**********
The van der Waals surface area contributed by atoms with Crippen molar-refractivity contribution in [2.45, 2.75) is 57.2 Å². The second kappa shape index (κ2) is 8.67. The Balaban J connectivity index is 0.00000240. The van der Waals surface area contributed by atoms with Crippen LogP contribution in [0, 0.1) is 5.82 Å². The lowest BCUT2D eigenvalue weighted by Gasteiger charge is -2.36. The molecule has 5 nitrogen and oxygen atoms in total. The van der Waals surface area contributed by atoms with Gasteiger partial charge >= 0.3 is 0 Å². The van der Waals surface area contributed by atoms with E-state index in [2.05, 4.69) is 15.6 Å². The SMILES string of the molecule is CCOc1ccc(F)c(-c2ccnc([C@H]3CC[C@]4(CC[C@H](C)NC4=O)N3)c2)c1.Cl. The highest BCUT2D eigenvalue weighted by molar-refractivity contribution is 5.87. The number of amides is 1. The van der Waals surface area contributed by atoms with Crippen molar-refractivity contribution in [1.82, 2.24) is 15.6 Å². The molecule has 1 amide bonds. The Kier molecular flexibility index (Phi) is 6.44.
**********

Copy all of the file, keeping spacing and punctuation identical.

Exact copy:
The van der Waals surface area contributed by atoms with Crippen molar-refractivity contribution in [2.45, 2.75) is 57.2 Å². The second kappa shape index (κ2) is 8.67. The Balaban J connectivity index is 0.00000240. The van der Waals surface area contributed by atoms with Crippen LogP contribution in [0, 0.1) is 5.82 Å². The lowest BCUT2D eigenvalue weighted by Gasteiger charge is -2.36. The molecule has 5 nitrogen and oxygen atoms in total. The van der Waals surface area contributed by atoms with Gasteiger partial charge >= 0.3 is 0 Å². The van der Waals surface area contributed by atoms with E-state index in [2.05, 4.69) is 15.6 Å². The SMILES string of the molecule is CCOc1ccc(F)c(-c2ccnc([C@H]3CC[C@]4(CC[C@H](C)NC4=O)N3)c2)c1.Cl. The highest BCUT2D eigenvalue weighted by molar-refractivity contribution is 5.87. The number of amides is 1. The van der Waals surface area contributed by atoms with Crippen molar-refractivity contribution in [1.82, 2.24) is 15.6 Å². The molecule has 1 amide bonds. The Kier molecular flexibility index (Phi) is 6.44.